The MSCI Europe ex UK Index ended the month down  -1.7% while the fund lagged, down  -2.4%. There was a strong divergence between the best and worst performing stocks with 4 positive double digit returns and 5 double digit negative returns. Sedana Medical was the worst performing stock falling over 40%. This was prompted by the company’s announcement of Q1 results where management pushed back their financial targets by 12 months. The reaction appears overdone as the investment case is not based on short term financial results, instead the focus is on the successful approval and roll-out of its life saving products. IT distributor Dustin of Sweden also disappointed with their announcement of earnings. Here the issue was gross margins, which fell to 13.7% from 16.1% in the prior year. We have subsequently met with the CEO who has confirmed that the fall was a result of product mix and, while difficult to time any recovery, the underlying business is still very much on track with healthy underlying revenue growth. The best performer was glass container manufacturer Verallia. Here the company surprised on the upside with its Q1 report demonstrating very strong growth and resilient profits particularly when considering the massive year on year increase in energy costs. There were no outright buys or sells over the course of the month.

Commentary by
Hugh Cuthbert
European Investment Manager
As at 30/04/2022.

April 2022 saw both bond and equity markets negatively impacted by the threat of overly hawkish central banks tipping their respective economies into recession. The most vocal was the US Federal Reserve where the scene was set for a series of rate increases of at least 50bps resulting in a near term base rate in excess of 3%. This is in the midst of a situation where economies are already threatened by the war in Ukraine, continued supply shortages and disruption, as well as a Covid-19 inspired lockdown in much of China. Little wonder markets were rattled. In Europe the pre-Easter meeting of the ECB presented a more timid approach to the problem with the commentary promising only “gradual” rate hikes and only then “some time after” the end of the net asset purchase programme. When asked for a definition of “some time” Christine Lagarde replied it could range from weeks to months, so clearly the watch, wait and see mode remains with little in the way of any major policy shift. March inflation in the Eurozone hit 7.5% y-o-y and with the ECB’s baseline and adverse forecasts at 5.1% and 5.9% respectively, there is the possibility they are becoming woefully behind the curve with this more relaxed approach in comparison to their US counterparts.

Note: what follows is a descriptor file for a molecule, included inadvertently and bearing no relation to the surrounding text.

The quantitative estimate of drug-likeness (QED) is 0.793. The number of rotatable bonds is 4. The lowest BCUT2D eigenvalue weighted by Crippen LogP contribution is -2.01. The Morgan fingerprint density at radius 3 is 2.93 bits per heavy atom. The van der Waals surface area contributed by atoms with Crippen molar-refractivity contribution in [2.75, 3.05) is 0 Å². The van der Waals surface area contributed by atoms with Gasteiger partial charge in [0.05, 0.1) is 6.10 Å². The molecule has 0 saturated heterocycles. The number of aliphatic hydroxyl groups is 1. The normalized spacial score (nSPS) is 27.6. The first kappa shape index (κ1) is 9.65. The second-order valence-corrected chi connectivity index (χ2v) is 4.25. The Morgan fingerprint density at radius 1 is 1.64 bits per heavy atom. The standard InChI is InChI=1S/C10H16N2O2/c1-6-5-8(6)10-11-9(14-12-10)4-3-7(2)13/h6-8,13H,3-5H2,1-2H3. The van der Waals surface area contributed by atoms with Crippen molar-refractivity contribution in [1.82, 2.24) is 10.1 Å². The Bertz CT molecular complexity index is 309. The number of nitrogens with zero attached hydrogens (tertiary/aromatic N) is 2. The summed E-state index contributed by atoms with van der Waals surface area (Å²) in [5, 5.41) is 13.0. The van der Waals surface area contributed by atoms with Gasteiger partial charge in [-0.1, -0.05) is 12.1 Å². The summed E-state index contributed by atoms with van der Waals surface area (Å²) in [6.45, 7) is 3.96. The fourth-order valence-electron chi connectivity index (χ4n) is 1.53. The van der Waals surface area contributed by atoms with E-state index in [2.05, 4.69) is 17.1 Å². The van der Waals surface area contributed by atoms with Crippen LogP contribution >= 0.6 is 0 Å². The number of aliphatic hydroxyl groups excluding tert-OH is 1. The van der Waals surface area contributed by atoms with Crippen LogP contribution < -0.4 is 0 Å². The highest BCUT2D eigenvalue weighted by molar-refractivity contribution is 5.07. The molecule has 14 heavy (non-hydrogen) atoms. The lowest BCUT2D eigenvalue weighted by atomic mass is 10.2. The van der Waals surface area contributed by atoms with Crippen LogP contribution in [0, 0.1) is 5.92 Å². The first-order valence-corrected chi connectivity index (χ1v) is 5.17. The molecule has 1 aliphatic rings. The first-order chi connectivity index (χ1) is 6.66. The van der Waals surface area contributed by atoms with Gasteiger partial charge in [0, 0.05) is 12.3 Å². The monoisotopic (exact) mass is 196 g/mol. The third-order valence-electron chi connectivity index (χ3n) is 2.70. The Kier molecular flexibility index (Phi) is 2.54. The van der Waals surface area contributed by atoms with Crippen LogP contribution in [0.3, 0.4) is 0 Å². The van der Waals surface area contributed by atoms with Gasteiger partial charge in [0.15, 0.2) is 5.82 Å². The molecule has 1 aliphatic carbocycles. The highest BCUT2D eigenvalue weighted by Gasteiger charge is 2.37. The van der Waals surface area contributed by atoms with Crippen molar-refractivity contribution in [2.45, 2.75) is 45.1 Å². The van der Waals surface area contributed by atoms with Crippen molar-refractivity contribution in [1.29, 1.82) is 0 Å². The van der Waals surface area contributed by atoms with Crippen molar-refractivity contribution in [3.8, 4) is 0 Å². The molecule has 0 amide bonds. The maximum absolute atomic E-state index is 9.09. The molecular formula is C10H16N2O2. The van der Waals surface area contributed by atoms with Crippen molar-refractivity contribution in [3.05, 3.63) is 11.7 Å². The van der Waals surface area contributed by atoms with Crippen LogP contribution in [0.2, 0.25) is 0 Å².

Europe also experienced one of its regular existential moments in April in the guise of the French presidential elections. While Marine Le Pen offered a toned-down manifesto with, for example, “Frexit”, at least temporarily, off the table. There was no doubt as far as the equity market was concerned that Macron was the business-friendly candidate. The first round resulted in a Macron win but not a particularly convincing one, so the French market underperformed before the second round. Again, Macron was victorious, but his winning margin was half that he delivered the last time he met Le Pen in a second round in 2017. This will make for interesting parliamentary elections in June.

The price of oil and gas spiked mid-way through the month as the Russian/Ukraine conflict showed no signs of abating and President Putin continued his insistence for payment in rubles. While European governments debated a variety of strategies it was clear that, for gas, in particular gas bound for Germany, there would be no severing of links in the near term unless done through Russian initiative. An EU ban on Russian coal imports was proposed to take effect in August 2022. A worrying halt to gas exports from Russia to Poland was made at month end suggesting we have not seen the last of the upward pressure on the price of hydrocarbons.

The MSCI Europe ex UK Index ended the month down  -1.7% while the fund lagged, down  -2.4%. There was a strong divergence between the best and worst performing stocks with 4 positive double digit returns and 5 double digit negative returns. Sedana Medical was the worst performing stock falling over 40%. This was prompted by the company’s announcement of Q1 results where management pushed back their financial targets by 12 months. The reaction appears overdone as the investment case is not based on short term financial results, instead the focus is on the successful approval and roll-out of its life saving products. IT distributor Dustin of Sweden also disappointed with their announcement of earnings. Here the issue was gross margins, which fell to 13.7% from 16.1% in the prior year. We have subsequently met with the CEO who has confirmed that the fall was a result of product mix and, while difficult to time any recovery, the underlying business is still very much on track with healthy underlying revenue growth. The best performer was glass container manufacturer Verallia. Here the company surprised on the upside with its Q1 report demonstrating very strong growth and resilient profits particularly when considering the massive year on year increase in energy costs. There were no outright buys or sells over the course of the month.

Independent thinking

Monthly analysis and insights from our fund managers

Literature

Latest fact sheet

Availability

The fund is a sub-fund within the SVM ICVC Fund, a UK domiciled Open Ended Investment Company, with UCITS status. The Funds are regulated by the UK Financial Conduct Authority.

Dealing into the fund is available daily. Deals are accepted on a forward pricing basis, with 24 hours notice. SVM employs SS&C Financial Services International Limited and SS&C Financial Services Europe Limited as third party administrator and transfer agent to our funds.

How to Invest
You can invest directly with us or through a wide variety of third party wraps, supermarkets and life companies.

For each fund in the SVM ICVC range we offer a B share class which is our lowest priced clean share class.

Share class availability via third parties varies depending on their model.

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Professional Adviser Helpline
0800 0199 110

Literature Requests
0800 0199 440